Family of Chicago woman killed by superbug says hospitals should warn patients of outbreaks
Stephanie Spoor contracted the deadly Candida auris superbug while in hospital at Northwestern Memorial
The family of a Chicago woman who died after contracting a drug-resistant superbug is calling on hospitals to be more transparent about risks of infection.
Stephanie Spoor, 64, died in February after contracting the fungal superbug Candida auris at Chicago's Northwestern Memorial Hospital while awaiting a lung transplant. She had lived with lupus for years, but the infection killed her within weeks. The hospital declined to comment.
Illinois has the second-highest number of Candida auris cases behind New York and about one-quarter of the 617 cases reported nationwide, the Chicago Tribune reports.
Spoor's eldest son, Jason Spoor-Harvey, is calling on the state to end its ban on disclosing the names of facilities that have cases of Candida auris, which the Illinois Department of Public Health says exists to "protect the privacy of patients and their families."
"When there is diagnosis of C.Auris at a specific facility, that does not allow us to know where the patient acquired the infection," department spokesperson Rebecca Clark said in an emailed statement. "Thus, naming a facility where someone is diagnosed does not provide information as to where there is a risk for infection."
Here is part of Spoor-Harvey's conversation with As It Happens host Carol Off.
How did you come to learn that your mother had Candida auris?
In January, due to the lupus flare-up that she was experiencing, she'd been given a high dose of immunosuppressants and so ... she had regular blood tests done, and that blood test came back positive for the fungal infection.
And where had she contracted the fungal infection?
We retrieved her medical records on the date when her blood test came back positive, there's notes in her file that indicate the doctors believed that the most likely point of transmission was one of cannulas or the IVs that were helping her.
What did your family think when you learned that?
We didn't really know what to think. The doctor was doing rounds and had pulled my dad aside into the hall and just told him that it was bad, it bad infection, and not much else.
And so we were really in a scramble for information, you know, just trying to even figure out how it was spelled to Google search it.
And what have you learned since about what Candida auris is?
I learned that it was not a good prognosis for my mother who, as a result of the lupus flare, was going to need a lung transplant.
And so how did it affect your mom? She was waiting for a lung transplant. What effect did this fungal infection have on her?
You know, we didn't necessarily notice anything physically in the moment, and they had kept it pretty under control, symptom-wise, other than being a little bit more fatigued [and she had] a fever.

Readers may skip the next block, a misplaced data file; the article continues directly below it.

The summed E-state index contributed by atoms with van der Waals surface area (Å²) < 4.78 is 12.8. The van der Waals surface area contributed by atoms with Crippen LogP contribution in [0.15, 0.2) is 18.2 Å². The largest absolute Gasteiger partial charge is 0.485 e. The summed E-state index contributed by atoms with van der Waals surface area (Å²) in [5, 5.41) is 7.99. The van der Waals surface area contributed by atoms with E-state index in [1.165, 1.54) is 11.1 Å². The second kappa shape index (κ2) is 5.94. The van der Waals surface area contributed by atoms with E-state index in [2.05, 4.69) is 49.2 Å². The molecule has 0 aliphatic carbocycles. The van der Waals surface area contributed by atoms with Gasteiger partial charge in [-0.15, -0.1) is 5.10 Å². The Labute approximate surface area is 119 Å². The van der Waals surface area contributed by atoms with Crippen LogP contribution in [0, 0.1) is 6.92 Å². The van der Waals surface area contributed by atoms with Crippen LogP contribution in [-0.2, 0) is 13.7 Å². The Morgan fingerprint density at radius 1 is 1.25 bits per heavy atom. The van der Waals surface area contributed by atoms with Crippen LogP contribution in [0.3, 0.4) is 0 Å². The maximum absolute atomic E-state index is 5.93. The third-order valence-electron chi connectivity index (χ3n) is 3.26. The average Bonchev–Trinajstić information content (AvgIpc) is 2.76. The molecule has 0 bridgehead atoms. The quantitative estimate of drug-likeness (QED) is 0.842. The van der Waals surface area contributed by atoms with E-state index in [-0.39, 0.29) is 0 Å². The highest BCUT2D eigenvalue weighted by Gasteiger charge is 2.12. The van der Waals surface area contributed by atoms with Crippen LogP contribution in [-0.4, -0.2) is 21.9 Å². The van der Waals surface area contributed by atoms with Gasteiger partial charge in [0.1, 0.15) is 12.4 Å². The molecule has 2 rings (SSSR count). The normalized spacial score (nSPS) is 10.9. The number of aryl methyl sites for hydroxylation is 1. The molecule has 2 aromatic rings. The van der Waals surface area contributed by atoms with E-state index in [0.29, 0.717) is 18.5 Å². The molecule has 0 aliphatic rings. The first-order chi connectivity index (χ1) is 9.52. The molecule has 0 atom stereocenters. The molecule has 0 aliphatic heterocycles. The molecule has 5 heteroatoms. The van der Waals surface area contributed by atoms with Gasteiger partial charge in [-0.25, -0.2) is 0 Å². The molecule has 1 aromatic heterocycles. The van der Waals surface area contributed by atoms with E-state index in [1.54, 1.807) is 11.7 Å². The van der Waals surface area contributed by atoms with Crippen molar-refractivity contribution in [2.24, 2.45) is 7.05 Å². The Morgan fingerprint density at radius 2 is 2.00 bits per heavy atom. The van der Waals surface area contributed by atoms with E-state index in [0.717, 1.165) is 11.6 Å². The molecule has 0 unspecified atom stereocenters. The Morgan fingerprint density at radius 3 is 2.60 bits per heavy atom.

Initially they were more optimistic because a strain that had been identified in previous cases at Northwestern had been responsive to a specific drug cocktail.
My mom's case was not responsive.
Any time the medication was able to fight a little bit of the infection, her blood would become re-infected.
Yeah, it made it impossible for her to have a lung transplant.
Would your mom have even gone to Northwestern Memorial Hospital if you had known that they were dealing with this outbreak of Candida auris?
I think the point at which we would have questioned staying at Northwestern is when they came in and said, "We are going to have to give her a very high-dose immunosuppressant."
And at that point, if we had the knowledge of what this infection was and how it impacted institutions and people, that is the point at which we may have made a different choice.
So your mother was taken off life support in the middle of February. She was 64 years old.
She was running three miles a day and chasing down my three-year-olds only two months before.
What was she like?
She was really a wonderful person. She was a preschool teacher.
She raised four boys, and I think all of us would say that we are adults who would consider our mom our best friend. So I think that speaks volumes.
I know you're speaking out now because you want the public health system to deal with this, to be transparent about what's going on. How optimistic are you that that can happen?
I want to be optimistic, but I know that these health-care institutions are operating with their profit in mind and their money is driving their decision, because no institution wants to be known as that infection centre. And the [Illinois] Department of Health is supporting that choice.
And so to get those two entities to agree that transparency is more important than perhaps some profits, I am not hugely optimistic that that can happen.
But I'm going to keep doing it because there has got to be some good that comes from this craziness.
Written by Alison Broverman with files from The Associated Press. Produced by Morgan Passi. Q&A has been edited for length and clarity.